In Kentucky, victims of domestic violence have two means by which to protect themselves from reoccurring violence—an Emergency Protective Order (EPO) and a Domestic Violence Order (DVO).
Kentucky Revised Statute 403.720(1) defines“domestic violence and abuse” as physical injury, serious physical injury, sexual abuse, assault, or the infliction of fear of imminent physical injury, serious physical injury, sexual abuse, or assault between family members or members of an unmarried couple.
Further, the statute provides protection for “family members and members of an unmarried couple.”
Family members include a spouse or former spouse, children, stepchildren, grandparents, and siblings.
Members of an unmarried couple are unmarried partners who have children in common and couples who are living together or have previously lived together.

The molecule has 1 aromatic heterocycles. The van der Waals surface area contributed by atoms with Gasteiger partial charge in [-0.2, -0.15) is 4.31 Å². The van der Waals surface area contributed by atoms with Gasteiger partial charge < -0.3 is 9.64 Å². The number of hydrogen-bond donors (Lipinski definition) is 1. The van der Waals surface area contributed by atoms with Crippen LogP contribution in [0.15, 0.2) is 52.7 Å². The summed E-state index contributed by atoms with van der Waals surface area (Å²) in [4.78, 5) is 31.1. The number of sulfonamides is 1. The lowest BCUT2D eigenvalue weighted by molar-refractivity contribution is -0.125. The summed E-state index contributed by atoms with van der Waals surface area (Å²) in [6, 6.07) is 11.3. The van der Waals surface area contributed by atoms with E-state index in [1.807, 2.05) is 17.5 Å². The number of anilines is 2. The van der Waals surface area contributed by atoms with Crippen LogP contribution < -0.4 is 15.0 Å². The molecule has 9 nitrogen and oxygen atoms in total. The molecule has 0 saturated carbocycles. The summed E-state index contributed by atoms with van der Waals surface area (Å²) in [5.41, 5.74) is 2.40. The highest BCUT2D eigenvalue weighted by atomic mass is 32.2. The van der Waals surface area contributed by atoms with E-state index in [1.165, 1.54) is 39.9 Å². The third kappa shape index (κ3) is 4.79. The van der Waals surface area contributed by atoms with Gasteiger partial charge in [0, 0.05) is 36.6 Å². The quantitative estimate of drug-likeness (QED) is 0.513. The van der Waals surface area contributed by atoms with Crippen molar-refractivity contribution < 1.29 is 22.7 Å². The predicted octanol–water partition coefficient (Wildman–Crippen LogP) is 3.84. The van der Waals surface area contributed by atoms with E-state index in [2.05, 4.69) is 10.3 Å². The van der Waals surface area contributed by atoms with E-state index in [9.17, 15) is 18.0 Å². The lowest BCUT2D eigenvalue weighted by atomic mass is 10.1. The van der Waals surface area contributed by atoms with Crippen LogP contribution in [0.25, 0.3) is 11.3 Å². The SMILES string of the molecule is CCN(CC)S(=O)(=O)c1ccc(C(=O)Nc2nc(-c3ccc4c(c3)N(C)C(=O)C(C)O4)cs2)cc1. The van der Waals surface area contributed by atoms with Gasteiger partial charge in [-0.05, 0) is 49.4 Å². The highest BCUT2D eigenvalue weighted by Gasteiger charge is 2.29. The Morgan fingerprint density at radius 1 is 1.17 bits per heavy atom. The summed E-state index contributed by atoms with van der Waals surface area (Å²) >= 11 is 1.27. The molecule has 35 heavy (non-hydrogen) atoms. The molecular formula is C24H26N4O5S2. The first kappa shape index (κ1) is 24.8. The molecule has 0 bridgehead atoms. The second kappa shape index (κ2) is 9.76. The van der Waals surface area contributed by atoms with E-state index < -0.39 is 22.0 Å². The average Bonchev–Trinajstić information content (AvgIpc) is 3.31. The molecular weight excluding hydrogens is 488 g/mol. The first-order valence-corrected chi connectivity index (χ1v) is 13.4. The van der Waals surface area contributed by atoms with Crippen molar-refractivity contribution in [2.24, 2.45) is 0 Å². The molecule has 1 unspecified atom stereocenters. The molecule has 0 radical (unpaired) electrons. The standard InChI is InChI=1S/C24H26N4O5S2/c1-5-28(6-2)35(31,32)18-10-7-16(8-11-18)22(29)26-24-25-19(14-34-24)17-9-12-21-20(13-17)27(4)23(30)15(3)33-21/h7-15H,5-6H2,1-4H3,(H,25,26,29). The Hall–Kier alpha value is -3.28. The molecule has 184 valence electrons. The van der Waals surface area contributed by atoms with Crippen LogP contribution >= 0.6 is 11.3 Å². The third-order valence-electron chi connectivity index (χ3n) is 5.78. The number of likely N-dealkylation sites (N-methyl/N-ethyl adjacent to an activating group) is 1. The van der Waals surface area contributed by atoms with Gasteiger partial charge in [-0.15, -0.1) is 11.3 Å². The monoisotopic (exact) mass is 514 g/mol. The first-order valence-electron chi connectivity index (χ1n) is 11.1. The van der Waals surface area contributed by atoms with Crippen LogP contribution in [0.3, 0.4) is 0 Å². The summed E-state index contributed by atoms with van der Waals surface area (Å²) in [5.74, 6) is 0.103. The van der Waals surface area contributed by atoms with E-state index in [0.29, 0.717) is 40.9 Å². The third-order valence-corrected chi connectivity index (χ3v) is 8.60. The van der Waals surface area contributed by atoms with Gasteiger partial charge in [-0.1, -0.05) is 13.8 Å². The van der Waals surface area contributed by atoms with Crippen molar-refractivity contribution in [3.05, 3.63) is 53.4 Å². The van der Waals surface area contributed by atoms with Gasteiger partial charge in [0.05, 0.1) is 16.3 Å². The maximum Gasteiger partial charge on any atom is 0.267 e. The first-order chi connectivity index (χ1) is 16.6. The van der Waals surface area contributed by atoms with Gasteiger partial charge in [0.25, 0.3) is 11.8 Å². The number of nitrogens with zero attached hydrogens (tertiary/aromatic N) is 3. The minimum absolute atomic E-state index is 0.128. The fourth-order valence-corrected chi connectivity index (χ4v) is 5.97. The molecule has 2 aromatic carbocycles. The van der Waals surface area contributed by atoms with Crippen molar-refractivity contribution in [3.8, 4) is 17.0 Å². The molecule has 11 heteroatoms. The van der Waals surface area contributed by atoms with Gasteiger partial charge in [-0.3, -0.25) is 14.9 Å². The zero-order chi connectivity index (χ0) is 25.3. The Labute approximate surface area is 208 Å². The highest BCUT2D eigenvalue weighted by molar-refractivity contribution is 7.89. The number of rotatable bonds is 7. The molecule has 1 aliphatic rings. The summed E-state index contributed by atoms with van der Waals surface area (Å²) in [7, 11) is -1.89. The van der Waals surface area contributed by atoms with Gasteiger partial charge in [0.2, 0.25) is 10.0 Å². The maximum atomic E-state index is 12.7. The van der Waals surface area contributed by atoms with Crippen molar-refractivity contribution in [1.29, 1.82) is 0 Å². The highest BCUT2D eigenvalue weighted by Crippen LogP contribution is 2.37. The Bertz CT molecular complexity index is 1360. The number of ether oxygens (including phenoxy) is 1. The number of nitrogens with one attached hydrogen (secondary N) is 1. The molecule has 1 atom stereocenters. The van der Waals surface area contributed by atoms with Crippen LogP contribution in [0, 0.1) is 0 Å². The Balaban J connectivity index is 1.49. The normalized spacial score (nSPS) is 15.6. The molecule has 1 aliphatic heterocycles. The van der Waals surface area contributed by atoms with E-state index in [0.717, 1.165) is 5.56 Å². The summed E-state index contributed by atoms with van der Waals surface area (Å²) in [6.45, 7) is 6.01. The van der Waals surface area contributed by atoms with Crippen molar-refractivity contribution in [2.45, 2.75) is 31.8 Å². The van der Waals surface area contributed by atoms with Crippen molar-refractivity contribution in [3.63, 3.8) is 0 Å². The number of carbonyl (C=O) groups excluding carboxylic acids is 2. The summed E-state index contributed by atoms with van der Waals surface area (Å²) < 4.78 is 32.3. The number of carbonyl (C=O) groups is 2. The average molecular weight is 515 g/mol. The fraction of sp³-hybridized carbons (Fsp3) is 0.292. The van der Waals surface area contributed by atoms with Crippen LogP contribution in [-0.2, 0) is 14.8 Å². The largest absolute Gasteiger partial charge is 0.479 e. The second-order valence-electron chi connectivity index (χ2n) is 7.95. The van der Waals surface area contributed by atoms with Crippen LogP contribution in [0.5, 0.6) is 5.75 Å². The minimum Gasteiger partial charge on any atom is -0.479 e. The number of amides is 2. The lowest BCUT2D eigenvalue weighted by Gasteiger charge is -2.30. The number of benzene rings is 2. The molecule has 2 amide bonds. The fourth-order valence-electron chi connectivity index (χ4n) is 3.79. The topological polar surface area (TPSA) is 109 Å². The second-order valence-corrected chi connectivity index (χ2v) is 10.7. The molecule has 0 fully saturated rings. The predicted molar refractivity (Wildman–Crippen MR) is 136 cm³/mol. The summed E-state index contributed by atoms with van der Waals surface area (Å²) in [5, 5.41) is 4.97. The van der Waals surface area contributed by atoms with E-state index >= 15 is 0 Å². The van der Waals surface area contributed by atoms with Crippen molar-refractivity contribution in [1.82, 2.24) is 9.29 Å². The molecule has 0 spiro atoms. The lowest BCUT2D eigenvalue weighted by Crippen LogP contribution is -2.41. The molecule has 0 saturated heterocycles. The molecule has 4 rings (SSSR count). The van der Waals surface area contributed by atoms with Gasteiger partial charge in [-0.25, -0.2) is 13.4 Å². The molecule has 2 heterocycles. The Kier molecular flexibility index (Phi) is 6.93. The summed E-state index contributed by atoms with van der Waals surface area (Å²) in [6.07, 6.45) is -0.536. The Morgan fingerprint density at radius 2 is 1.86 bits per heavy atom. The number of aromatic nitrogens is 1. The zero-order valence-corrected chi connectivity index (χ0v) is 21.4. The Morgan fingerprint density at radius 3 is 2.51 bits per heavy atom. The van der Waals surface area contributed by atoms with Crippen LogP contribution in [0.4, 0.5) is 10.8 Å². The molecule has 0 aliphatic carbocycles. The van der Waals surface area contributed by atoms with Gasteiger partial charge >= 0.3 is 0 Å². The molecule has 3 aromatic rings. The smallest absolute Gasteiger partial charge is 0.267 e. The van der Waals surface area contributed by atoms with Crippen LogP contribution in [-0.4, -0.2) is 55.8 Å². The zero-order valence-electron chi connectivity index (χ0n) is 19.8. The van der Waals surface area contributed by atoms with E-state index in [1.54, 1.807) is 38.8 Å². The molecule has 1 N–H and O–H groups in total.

The language of the statute does not specify gender nor deny a DVO or EPO based upon the sexual orientation.
An EPO is issued by a judge only if there is an immediate and present danger of domestic violence. This order is in effect for a short duration, generally two weeks or until the danger has subsided.
In contrast, a DVO is issued if a judge determines that domestic violence has occurred and may again occur. A DVO is issued following a formal hearing and is of longer duration.
The EPO and DVO may contain a number of court orders for the accused to follow, including vacating the home and eliminating contact or communication between the parties, requiring child support or spousal maintenance, and/or relinquishing possession of any firearms or concealed carry permits.
Seeking a DVO or EPO can be a traumatic experience with far reaching consequences. An attorney can help you decide if you need an EPO or a DVO and how to navigate the process of getting one. If you feel you have been the victim of domestic abuse, or have been wrongly accused of domestic abuse, contact an attorney at Hurst and Hurst Law (859) 209-2101 to discuss your legal rights.